Introduction: Nautilus Bookshelf
Children's books are all drastically different sizes. Putting them into a bookshelf seems almost futile because they're either too big and don't fit or are too small and waste space (plus they're only moments away from being pulled out onto the floor anyway). Rather then worry about this, I decided to embrace it and build a bookshelf where every shelf was different. This nautilus-inspired bookshelf isn't meant to be efficient or to pack books neatly, it's about willingly, enthusiastically accepting the chaos that is kids books.
The bookshelf is made of 15 sheets of maple plywood, jet machined, laminated together, stained, and finished.
Step 1: Inspiration
I broadly knew I wanted a bookshelf with variably-sized shelves. However, I was stuck on stuff that looked like off-kilter or crooked rectilinear shelves. I asked my 5-year-old daughter to draw the bookshelf she wanted, and she drew a spiral. Perfect!
Step 2: Draw Nautilus Outline
I used AutoCAD LT to draw the profile of the shelf.
First, I drew a logarithmic spiral and then cut it into regular sections while consulting pictures of nautilus shells to get the proportions approximately correct. Near the center of the spiral, the sections sweep out twice the angle because I didn't want the center shelves to become too small. I then offset the spiral 0.75'' as a thickness of shelves that seemed right.
The overall scale of the shelves is such that two profiles can be cut from a single 4' x 8' sheet of plywood. This makes the dimensions approximately 46'' x 36''.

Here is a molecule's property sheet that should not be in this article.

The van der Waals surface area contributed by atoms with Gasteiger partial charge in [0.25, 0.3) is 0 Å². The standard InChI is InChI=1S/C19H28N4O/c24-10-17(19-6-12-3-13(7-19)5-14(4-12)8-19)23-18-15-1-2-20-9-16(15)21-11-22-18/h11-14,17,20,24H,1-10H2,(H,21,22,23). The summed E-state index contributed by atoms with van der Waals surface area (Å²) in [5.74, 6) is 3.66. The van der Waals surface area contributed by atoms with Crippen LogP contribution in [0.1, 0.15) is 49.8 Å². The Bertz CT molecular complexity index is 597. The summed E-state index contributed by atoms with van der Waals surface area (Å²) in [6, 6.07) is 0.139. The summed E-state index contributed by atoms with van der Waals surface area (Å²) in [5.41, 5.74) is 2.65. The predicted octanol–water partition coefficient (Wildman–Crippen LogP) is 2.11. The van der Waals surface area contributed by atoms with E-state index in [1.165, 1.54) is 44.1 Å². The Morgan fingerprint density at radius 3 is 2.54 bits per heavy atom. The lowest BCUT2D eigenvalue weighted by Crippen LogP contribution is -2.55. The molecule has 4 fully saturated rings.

Both the AutoCAD LT drawing and a .DXF are attached.
Step 3: Jet Machine Layers
I cut 15 profiles from 8 pieces of plywood. The 16th profile was a solid outline of the bookshelf intended to be a back that I ultimately decided not to use. Each profile took almost 30 minutes to cut, so I monopolized the jet for 8 hours with this project.
Step 4: Scrap Wood
The very nature of my process generated lots of scrap wood. With so many other projects happening at the Pier, fortunately much of it was repurposed.
Step 5: 15 Layers Stacked
Here are all 15 layers stacked together.
The discoloration along the cut surfaces is garnet from the jet that has been forced into wood, probably as the jet passes over its steel slats. Moderate sanding did not remove the marks, so I chose to ignore them.
Step 6: First Layer
I wanted the exposed face to be free of marks, including nail holes. To achieve this, I glued it to the second layer and held the two pieces together with almost every clamp in the shop.
Step 7: Internal Layers
The internal layers are held together with glue and brad nails. Since each layer is the same shape, I aligned them by feel along the edges.
Step 8: Final Layer
Similar to the first layer, I wanted the final layer to be free of marks, so both sides were unblemished. I glued the final layer and, again, used every clamp in the shop that was big enough.
Step 9: Roughly Sand
Using 80-grit sandpaper, I roughly sanded the shelf until the individual layers were even. Where I could, I used a belt sander, and in the internal areas, a random orbital sander or sanding block. I only sanded the largest cavities -- the smallest ones were too difficult to access and are not easily visible.
Step 10: Fill Voids
Many voids in the plywood were exposed curing cutting. I filled them with wood putty and kept sanding.
Step 11: Sand Until Smooth
After filling the voids, I sanded with 100, 200, and 400-grit sandpaper. This step literally took weeks, since I would carve out 30 minutes a couple times a week to sand.
Step 12: Stain
We tested a few stains, and chose Miniwax classic gray. I was initially thinking I would not stain the shelf, but the gray stain looked good and did a great job covering the garnet marks.
Step 13: Finish
Step 14: It's Also a Slide
I packed in the children's books, and they quickly discovered the bookshelf was also a slide!
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